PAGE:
Or the times when she sat in church, eyes closed and smile on her face, listening to me sing “Build My Mansion,”–during my “I want to be a famous singer” stage–and how she’d tell me, even just a few weeks ago, it was her favorite hymn.
Or all the clothes she lovingly sewed for me, that I often shunned because no one else was wearing handmade clothes–snotty brat that I was.
Or the time she had her stroke and she had to call everybody herself–she wouldn’t let me because she said they wouldn’t believe a teenager–and she sounded like a drunk person on the phone, and I was torn between fear for what was happening to her and humiliation that the school would think she was drunk. Again, snotty brat!
Or all the lunches we shared at Chick-fil-A while she was working at the mall and I was a college student.
Or the time my first son was being born and she wouldn’t go into the delivery room (she didn’t want to get in the way), but kept peeping through the little window to make sure we were alright, and she saw her grandson enter this world and thought it was the most incredible thing ever–and then she, a woman who had six kids of her own, wouldn’t hold him because he was so small she was afraid she’d break him!
Or the time she sat in our backyard swinging my third newborn son while she sang him lullabies.
Or all the times I saw her standing outside, waterhose in hand, floppy straw hat on her head, spraying her precious plants with lifegiving water. Sometimes I wished I were a flower so that I could have the kind of attention she gave to them. Plants really were a therapy and a special little gift from God to her and she thoroughly enjoyed the time she spent gardening.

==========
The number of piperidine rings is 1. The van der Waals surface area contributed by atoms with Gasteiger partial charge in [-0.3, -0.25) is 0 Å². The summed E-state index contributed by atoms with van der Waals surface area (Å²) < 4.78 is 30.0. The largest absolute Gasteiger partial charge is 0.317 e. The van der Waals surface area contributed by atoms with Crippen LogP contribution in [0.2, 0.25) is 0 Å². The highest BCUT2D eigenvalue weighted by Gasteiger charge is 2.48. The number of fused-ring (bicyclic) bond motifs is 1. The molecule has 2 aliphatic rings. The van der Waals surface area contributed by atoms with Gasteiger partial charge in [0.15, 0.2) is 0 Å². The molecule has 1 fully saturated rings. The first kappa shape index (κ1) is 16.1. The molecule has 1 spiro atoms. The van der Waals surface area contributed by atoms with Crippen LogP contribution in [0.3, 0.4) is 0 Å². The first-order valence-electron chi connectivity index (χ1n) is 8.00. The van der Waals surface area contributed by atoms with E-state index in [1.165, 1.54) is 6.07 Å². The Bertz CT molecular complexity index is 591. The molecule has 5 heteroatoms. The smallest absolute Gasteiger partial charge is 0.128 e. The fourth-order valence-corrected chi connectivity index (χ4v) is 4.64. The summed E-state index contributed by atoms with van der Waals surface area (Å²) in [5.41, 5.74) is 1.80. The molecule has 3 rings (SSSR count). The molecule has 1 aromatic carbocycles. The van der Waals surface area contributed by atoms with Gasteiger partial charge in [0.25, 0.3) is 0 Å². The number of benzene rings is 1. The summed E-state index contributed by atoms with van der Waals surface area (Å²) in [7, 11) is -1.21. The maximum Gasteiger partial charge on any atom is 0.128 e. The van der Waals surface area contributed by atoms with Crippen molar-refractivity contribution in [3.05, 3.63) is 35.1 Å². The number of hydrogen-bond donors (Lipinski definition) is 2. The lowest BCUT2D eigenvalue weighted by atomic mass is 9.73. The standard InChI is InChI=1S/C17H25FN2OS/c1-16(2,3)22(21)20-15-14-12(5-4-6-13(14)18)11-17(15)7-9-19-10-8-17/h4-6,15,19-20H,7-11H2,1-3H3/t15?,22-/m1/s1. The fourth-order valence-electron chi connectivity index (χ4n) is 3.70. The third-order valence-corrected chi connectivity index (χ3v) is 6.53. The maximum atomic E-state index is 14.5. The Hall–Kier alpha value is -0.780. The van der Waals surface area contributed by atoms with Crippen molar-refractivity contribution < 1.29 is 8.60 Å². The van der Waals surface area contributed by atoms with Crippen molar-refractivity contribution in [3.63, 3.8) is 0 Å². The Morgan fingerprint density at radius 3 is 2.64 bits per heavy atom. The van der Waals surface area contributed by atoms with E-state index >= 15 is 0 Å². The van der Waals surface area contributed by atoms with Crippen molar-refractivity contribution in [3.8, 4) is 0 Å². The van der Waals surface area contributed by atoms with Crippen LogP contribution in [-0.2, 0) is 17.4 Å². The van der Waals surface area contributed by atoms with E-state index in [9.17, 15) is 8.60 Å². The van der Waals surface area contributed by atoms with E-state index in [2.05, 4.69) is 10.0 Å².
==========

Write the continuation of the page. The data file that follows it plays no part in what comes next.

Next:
Or the times she dressed up like a witch to greet the neighbor kids on Halloween.
All those tiny little moments of a lifetime, like the sands of time in an hourglass. And all those tiny little moments of my mom’s life were all about love. She wasn’t perfect, she had flaws like everyone does. Like all of us, she was a complex mixture of good and bad, high and low, dark and light, worry and faith, fear and happiness.
But one thing I alway knew about my mom–at least I knew it when I became old enough to understand what love really is–was that she loved…she loved her family, she loved her kids, she loved her friends, she loved her gardens. And love was what she shared. Even when she fussed and fumed and worried and grumbled, it was because she loved and wanted the people she loved to be the best they could be. It hurt her when they weren’t. But it didn’t stop her from loving.
My mom has left me a million memories and I wish that I could share them all with you, but more than that I wish that you could share all of your memories of her with me. She left a little bit of herself in each of us and my prayer is that as you leave today, you take all those memories–the good and the not so good–and remember they are the memories that make up a very long and wonderful life…the life of my mom, Norma Nichols. Treasure them, hold them close, and love them as she loved all of you.